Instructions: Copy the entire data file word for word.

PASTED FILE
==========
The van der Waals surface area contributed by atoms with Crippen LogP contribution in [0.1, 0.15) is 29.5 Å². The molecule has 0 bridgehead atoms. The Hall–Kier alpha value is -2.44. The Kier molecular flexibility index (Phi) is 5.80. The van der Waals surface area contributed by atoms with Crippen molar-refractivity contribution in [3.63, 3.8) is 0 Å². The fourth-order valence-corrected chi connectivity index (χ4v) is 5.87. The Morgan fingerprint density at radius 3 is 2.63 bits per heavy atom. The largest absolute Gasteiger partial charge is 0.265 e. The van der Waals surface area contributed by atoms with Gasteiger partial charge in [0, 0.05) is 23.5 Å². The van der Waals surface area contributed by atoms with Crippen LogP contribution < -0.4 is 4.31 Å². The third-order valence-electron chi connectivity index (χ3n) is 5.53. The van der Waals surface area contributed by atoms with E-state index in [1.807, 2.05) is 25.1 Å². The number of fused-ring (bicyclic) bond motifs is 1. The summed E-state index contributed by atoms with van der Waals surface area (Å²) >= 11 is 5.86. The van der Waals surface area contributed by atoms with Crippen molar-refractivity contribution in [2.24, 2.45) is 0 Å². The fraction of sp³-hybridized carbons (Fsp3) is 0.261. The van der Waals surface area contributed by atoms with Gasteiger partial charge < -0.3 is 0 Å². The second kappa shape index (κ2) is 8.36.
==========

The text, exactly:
The van der Waals surface area contributed by atoms with Crippen LogP contribution in [0.1, 0.15) is 29.5 Å². The molecule has 0 bridgehead atoms. The Hall–Kier alpha value is -2.44. The Kier molecular flexibility index (Phi) is 5.80. The van der Waals surface area contributed by atoms with Crippen molar-refractivity contribution in [3.63, 3.8) is 0 Å². The fourth-order valence-corrected chi connectivity index (χ4v) is 5.87. The Morgan fingerprint density at radius 3 is 2.63 bits per heavy atom. The largest absolute Gasteiger partial charge is 0.265 e. The van der Waals surface area contributed by atoms with Gasteiger partial charge in [0, 0.05) is 23.5 Å². The van der Waals surface area contributed by atoms with Crippen LogP contribution < -0.4 is 4.31 Å². The third-order valence-electron chi connectivity index (χ3n) is 5.53. The van der Waals surface area contributed by atoms with E-state index in [1.807, 2.05) is 25.1 Å². The number of fused-ring (bicyclic) bond motifs is 1. The summed E-state index contributed by atoms with van der Waals surface area (Å²) >= 11 is 5.86. The van der Waals surface area contributed by atoms with Crippen molar-refractivity contribution in [2.24, 2.45) is 0 Å². The fraction of sp³-hybridized carbons (Fsp3) is 0.261. The van der Waals surface area contributed by atoms with Gasteiger partial charge < -0.3 is 0 Å². The second kappa shape index (κ2) is 8.36.